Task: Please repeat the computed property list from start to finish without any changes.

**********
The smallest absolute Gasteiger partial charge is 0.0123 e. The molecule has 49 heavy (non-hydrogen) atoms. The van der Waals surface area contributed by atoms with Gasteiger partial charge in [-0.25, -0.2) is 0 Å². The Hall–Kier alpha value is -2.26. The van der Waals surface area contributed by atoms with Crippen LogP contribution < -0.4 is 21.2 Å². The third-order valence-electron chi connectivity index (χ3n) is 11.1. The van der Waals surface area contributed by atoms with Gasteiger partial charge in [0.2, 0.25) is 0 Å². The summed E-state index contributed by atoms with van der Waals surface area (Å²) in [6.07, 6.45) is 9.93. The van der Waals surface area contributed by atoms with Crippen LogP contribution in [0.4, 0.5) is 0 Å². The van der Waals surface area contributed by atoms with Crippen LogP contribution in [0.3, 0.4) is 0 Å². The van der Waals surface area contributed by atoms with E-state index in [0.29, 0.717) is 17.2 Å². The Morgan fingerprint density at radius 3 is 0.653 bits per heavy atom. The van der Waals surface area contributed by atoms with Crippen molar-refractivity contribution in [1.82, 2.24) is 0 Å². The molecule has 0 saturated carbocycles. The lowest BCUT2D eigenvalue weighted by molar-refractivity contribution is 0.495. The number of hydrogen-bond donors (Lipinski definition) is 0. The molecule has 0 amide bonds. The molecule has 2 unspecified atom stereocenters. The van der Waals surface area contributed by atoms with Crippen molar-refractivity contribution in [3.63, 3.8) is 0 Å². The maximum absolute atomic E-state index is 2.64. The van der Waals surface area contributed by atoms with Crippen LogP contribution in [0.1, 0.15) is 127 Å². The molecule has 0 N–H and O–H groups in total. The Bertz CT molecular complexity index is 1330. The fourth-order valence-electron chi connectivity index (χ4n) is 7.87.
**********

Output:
The smallest absolute Gasteiger partial charge is 0.0123 e. The molecule has 49 heavy (non-hydrogen) atoms. The van der Waals surface area contributed by atoms with Gasteiger partial charge in [-0.25, -0.2) is 0 Å². The Hall–Kier alpha value is -2.26. The van der Waals surface area contributed by atoms with Crippen LogP contribution < -0.4 is 21.2 Å². The third-order valence-electron chi connectivity index (χ3n) is 11.1. The van der Waals surface area contributed by atoms with Gasteiger partial charge in [0.2, 0.25) is 0 Å². The summed E-state index contributed by atoms with van der Waals surface area (Å²) in [6.07, 6.45) is 9.93. The van der Waals surface area contributed by atoms with Crippen LogP contribution in [0.4, 0.5) is 0 Å². The van der Waals surface area contributed by atoms with Crippen LogP contribution in [0.3, 0.4) is 0 Å². The van der Waals surface area contributed by atoms with E-state index in [0.29, 0.717) is 17.2 Å². The Morgan fingerprint density at radius 3 is 0.653 bits per heavy atom. The van der Waals surface area contributed by atoms with Crippen molar-refractivity contribution in [1.82, 2.24) is 0 Å². The molecule has 0 saturated carbocycles. The lowest BCUT2D eigenvalue weighted by molar-refractivity contribution is 0.495. The number of hydrogen-bond donors (Lipinski definition) is 0. The molecule has 0 amide bonds. The molecule has 2 unspecified atom stereocenters. The van der Waals surface area contributed by atoms with Crippen molar-refractivity contribution in [3.63, 3.8) is 0 Å². The maximum absolute atomic E-state index is 2.64. The van der Waals surface area contributed by atoms with Crippen LogP contribution in [0.1, 0.15) is 127 Å². The molecule has 0 N–H and O–H groups in total. The Bertz CT molecular complexity index is 1330. The fourth-order valence-electron chi connectivity index (χ4n) is 7.87.